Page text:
Study shows krill oil reduces liver and fat tissue inflammation

The study evaluated the effects of krill oil on obesity-associated chronic inflammation in the liver and fat tissue

A recent study has indicated krill oil supplementation may positively affect fatty acid composition in blood, fat tissue and liver.

In the study, led by The Netherlands Organization for Applied Scientific Research (TNO) in partnership with Aker BioMarine and others, Dr Robert Kleemann (TNO) and a team of scientists evaluated the effects of krill oil on obesity-associated chronic inflammation in the liver and fat tissue. The study was done within the public-private partnership ProLiver, a collaboration project made possible by Health~Holland.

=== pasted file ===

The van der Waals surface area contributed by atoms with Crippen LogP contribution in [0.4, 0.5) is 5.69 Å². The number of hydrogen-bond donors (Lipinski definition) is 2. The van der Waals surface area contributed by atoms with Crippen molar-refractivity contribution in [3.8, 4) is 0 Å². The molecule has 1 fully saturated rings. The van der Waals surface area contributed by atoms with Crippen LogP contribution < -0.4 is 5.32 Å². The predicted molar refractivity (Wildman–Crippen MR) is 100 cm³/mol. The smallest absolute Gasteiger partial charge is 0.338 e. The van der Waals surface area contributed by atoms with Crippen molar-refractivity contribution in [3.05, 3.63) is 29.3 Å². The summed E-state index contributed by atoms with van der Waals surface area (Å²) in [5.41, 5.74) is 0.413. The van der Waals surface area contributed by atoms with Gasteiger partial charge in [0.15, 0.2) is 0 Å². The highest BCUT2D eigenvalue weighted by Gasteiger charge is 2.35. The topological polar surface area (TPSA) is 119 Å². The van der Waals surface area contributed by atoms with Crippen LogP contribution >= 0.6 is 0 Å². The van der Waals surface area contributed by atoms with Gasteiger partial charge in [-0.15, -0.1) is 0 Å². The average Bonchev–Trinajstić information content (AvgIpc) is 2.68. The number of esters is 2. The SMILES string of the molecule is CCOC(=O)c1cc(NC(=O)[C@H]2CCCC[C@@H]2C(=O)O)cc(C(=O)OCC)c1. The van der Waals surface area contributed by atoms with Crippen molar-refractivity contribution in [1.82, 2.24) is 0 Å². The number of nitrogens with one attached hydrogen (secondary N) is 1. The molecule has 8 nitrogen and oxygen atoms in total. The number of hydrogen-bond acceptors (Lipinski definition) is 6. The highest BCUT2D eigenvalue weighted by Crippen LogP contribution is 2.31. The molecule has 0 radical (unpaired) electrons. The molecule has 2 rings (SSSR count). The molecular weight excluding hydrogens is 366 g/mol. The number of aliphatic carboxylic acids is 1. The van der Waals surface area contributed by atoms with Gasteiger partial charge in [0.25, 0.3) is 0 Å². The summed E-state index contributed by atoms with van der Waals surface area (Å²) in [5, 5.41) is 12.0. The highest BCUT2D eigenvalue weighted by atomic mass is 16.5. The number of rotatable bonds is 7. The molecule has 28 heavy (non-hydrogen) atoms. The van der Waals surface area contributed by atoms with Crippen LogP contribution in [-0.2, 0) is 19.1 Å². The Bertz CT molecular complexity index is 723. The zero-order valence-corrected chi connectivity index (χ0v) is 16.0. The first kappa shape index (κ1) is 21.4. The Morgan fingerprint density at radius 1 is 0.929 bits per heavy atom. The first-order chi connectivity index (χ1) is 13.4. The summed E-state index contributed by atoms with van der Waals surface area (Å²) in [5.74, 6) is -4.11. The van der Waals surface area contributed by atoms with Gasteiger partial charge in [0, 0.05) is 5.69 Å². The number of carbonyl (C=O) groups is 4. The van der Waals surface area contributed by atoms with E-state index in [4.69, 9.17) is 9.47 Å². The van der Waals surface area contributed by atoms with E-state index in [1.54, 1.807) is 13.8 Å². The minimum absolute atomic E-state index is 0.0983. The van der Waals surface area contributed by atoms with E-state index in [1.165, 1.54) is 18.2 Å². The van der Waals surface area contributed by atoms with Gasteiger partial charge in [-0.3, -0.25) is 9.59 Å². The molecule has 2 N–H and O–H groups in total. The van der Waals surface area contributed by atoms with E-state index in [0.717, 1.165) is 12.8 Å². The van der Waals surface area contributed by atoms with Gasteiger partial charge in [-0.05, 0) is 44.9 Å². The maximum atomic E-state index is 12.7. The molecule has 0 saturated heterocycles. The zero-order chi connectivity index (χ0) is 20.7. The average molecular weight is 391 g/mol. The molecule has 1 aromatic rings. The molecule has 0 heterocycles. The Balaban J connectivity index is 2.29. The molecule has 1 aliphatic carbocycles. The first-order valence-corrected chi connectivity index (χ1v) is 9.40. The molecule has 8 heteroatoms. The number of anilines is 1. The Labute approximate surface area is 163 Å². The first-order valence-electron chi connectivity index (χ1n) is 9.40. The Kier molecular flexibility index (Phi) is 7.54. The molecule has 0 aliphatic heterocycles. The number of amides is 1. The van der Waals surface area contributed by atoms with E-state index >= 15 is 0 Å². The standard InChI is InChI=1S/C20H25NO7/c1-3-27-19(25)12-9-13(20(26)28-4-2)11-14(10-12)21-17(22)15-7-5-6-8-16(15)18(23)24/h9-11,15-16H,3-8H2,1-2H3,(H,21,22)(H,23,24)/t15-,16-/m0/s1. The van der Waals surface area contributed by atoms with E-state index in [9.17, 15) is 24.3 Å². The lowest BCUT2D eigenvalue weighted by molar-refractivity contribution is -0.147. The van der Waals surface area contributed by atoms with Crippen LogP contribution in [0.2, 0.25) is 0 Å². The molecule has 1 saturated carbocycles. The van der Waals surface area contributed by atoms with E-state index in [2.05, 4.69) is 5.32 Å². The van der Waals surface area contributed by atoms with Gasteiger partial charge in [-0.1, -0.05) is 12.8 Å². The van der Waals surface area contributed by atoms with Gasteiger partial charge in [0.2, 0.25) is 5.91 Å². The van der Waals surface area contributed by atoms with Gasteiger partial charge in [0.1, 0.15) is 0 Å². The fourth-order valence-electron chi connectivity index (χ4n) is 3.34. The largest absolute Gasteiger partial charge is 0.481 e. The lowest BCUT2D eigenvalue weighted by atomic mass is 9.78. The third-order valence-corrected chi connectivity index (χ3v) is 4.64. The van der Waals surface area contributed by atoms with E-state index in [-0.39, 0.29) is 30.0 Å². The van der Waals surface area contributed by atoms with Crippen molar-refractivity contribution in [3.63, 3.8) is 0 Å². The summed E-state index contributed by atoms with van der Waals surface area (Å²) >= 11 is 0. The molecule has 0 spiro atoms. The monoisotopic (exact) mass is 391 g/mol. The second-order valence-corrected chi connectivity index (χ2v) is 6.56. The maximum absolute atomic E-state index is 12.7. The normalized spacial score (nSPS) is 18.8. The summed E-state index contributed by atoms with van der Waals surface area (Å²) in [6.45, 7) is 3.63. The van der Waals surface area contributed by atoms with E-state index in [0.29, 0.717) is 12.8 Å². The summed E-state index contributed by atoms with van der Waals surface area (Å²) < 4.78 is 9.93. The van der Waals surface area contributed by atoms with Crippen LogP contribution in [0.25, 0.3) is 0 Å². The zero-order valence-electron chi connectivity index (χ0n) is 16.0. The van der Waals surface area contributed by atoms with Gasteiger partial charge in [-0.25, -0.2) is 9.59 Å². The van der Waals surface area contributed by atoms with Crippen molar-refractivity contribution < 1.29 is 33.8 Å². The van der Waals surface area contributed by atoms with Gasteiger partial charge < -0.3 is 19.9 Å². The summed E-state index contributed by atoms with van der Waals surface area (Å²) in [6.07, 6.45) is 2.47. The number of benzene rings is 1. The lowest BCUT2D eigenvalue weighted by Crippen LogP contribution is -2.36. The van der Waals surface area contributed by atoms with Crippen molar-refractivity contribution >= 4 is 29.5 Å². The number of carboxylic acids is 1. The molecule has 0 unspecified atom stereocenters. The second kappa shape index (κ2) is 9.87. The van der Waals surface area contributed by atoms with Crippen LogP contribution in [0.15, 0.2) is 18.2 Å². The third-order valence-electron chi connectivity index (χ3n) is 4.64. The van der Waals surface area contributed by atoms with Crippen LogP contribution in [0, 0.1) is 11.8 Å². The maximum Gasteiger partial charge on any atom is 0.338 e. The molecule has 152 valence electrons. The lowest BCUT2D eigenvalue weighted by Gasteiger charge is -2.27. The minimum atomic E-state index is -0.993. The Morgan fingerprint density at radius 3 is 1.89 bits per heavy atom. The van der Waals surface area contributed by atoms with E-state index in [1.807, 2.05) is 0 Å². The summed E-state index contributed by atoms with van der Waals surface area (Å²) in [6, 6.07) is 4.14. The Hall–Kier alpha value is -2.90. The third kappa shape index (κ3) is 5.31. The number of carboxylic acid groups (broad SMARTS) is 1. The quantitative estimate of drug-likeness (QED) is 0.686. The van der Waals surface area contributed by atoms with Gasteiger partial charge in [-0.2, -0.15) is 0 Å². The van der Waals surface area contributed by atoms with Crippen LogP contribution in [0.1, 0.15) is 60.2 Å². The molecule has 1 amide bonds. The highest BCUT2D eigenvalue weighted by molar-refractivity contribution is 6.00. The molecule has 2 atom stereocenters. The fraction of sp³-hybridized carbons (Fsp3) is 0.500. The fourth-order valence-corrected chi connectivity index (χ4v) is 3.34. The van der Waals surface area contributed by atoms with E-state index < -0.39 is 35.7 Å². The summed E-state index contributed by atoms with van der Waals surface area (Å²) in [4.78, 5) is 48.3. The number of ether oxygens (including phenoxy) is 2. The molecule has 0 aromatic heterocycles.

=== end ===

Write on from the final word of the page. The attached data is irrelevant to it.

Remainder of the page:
Krill oil is rich in phospholipids and has a high content of omega-3 fatty acids, and these lipids can be stored in cells or converted within cells and act as direct inflammatory modulators. The research team performed a long-term krill oil supplementation study using a mouse model of obesity.

Throughout the experiment, the mice were fed a high-fat diet. The test diet was supplemented with 3% sustainably sourced Antarctic krill oil (Superba krill oil by Aker BioMarine) while the control diet did not contain any krill oil. The scientists aimed to determine how fatty acid composition and associated inflammation in fat tissue and the liver would be affected by the intake of krill oil, as obesity develops.

Key findings included that krill oil positively affected fatty acid composition in the blood, fat tissue and liver, while promoting an anti-inflammatory environment in fat tissue and the liver. It also helped fat tissue to store fat more safely, according to the researchers. From these results, the researchers concluded krill oil may have potential as an alternate treatment strategy for obesity and liver issues.

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